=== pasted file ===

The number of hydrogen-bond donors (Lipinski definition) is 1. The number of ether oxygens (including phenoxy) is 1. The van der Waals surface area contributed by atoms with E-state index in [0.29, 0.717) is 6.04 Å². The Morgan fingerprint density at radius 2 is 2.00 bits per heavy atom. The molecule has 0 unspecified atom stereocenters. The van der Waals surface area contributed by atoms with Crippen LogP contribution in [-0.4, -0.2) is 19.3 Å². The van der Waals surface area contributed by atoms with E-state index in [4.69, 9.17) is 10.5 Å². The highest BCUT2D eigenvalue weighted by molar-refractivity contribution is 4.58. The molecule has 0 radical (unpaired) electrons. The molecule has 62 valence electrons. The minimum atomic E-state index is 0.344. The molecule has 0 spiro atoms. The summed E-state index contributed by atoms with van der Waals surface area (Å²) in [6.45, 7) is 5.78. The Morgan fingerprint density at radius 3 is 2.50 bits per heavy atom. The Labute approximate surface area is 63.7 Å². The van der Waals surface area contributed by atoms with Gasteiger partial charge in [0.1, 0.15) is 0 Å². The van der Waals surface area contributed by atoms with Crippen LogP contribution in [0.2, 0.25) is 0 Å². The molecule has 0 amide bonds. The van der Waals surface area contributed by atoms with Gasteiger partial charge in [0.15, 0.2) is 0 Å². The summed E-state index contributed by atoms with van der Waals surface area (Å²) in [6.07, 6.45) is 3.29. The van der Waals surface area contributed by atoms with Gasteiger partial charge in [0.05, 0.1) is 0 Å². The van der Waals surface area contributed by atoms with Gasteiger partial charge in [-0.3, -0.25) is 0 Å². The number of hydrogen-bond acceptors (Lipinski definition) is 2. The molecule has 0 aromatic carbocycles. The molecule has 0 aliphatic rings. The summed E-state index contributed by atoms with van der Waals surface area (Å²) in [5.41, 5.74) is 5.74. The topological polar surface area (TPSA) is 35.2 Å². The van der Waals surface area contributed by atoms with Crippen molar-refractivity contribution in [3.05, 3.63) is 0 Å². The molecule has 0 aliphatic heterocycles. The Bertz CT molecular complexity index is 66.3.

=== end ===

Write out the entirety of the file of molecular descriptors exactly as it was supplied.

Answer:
The number of hydrogen-bond donors (Lipinski definition) is 1. The number of ether oxygens (including phenoxy) is 1. The van der Waals surface area contributed by atoms with E-state index in [0.29, 0.717) is 6.04 Å². The Morgan fingerprint density at radius 2 is 2.00 bits per heavy atom. The molecule has 0 unspecified atom stereocenters. The van der Waals surface area contributed by atoms with Crippen LogP contribution in [-0.4, -0.2) is 19.3 Å². The van der Waals surface area contributed by atoms with E-state index in [4.69, 9.17) is 10.5 Å². The highest BCUT2D eigenvalue weighted by molar-refractivity contribution is 4.58. The molecule has 0 radical (unpaired) electrons. The molecule has 62 valence electrons. The minimum atomic E-state index is 0.344. The molecule has 0 spiro atoms. The summed E-state index contributed by atoms with van der Waals surface area (Å²) in [6.45, 7) is 5.78. The Morgan fingerprint density at radius 3 is 2.50 bits per heavy atom. The Labute approximate surface area is 63.7 Å². The van der Waals surface area contributed by atoms with Gasteiger partial charge in [0.1, 0.15) is 0 Å². The van der Waals surface area contributed by atoms with Crippen LogP contribution in [0.2, 0.25) is 0 Å². The molecule has 0 amide bonds. The van der Waals surface area contributed by atoms with Gasteiger partial charge in [0.15, 0.2) is 0 Å². The summed E-state index contributed by atoms with van der Waals surface area (Å²) in [6.07, 6.45) is 3.29. The van der Waals surface area contributed by atoms with Gasteiger partial charge in [0.05, 0.1) is 0 Å². The van der Waals surface area contributed by atoms with Gasteiger partial charge in [-0.3, -0.25) is 0 Å². The number of hydrogen-bond acceptors (Lipinski definition) is 2. The molecule has 0 aromatic carbocycles. The molecule has 0 aliphatic rings. The summed E-state index contributed by atoms with van der Waals surface area (Å²) in [5.41, 5.74) is 5.74. The topological polar surface area (TPSA) is 35.2 Å². The van der Waals surface area contributed by atoms with Crippen molar-refractivity contribution in [3.05, 3.63) is 0 Å². The molecule has 0 aliphatic heterocycles. The Bertz CT molecular complexity index is 66.3.